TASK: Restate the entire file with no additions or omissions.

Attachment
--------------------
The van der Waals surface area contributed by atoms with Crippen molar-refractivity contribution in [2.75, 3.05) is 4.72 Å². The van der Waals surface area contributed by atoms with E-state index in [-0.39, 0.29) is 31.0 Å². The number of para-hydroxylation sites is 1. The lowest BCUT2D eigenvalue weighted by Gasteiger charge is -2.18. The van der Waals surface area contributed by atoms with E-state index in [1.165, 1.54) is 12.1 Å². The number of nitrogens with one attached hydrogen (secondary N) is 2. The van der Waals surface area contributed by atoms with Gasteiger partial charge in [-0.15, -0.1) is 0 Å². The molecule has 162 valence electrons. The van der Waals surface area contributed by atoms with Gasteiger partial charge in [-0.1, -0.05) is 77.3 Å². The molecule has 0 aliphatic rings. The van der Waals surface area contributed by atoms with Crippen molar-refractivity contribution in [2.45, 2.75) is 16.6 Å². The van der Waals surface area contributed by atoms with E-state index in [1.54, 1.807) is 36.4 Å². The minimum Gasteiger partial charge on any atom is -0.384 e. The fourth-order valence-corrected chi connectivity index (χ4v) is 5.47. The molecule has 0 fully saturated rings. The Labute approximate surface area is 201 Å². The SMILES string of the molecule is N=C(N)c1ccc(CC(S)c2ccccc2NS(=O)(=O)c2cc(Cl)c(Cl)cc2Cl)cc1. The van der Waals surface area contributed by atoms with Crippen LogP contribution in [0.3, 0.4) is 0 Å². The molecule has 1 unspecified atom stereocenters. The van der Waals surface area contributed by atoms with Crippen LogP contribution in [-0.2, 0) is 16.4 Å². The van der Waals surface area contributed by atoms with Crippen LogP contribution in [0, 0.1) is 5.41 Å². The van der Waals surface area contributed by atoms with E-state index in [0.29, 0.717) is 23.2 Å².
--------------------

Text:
The van der Waals surface area contributed by atoms with Crippen molar-refractivity contribution in [2.75, 3.05) is 4.72 Å². The van der Waals surface area contributed by atoms with E-state index in [-0.39, 0.29) is 31.0 Å². The number of para-hydroxylation sites is 1. The lowest BCUT2D eigenvalue weighted by Gasteiger charge is -2.18. The van der Waals surface area contributed by atoms with E-state index in [1.165, 1.54) is 12.1 Å². The number of nitrogens with one attached hydrogen (secondary N) is 2. The van der Waals surface area contributed by atoms with Gasteiger partial charge in [-0.15, -0.1) is 0 Å². The molecule has 162 valence electrons. The van der Waals surface area contributed by atoms with Gasteiger partial charge in [-0.1, -0.05) is 77.3 Å². The molecule has 0 aliphatic rings. The van der Waals surface area contributed by atoms with Crippen molar-refractivity contribution in [2.45, 2.75) is 16.6 Å². The van der Waals surface area contributed by atoms with E-state index in [1.54, 1.807) is 36.4 Å². The minimum Gasteiger partial charge on any atom is -0.384 e. The fourth-order valence-corrected chi connectivity index (χ4v) is 5.47. The molecule has 0 fully saturated rings. The Labute approximate surface area is 201 Å². The SMILES string of the molecule is N=C(N)c1ccc(CC(S)c2ccccc2NS(=O)(=O)c2cc(Cl)c(Cl)cc2Cl)cc1. The van der Waals surface area contributed by atoms with Crippen LogP contribution in [0.3, 0.4) is 0 Å². The molecule has 1 unspecified atom stereocenters. The van der Waals surface area contributed by atoms with Crippen LogP contribution in [-0.2, 0) is 16.4 Å². The van der Waals surface area contributed by atoms with Crippen LogP contribution in [0, 0.1) is 5.41 Å². The van der Waals surface area contributed by atoms with E-state index in [0.29, 0.717) is 23.2 Å².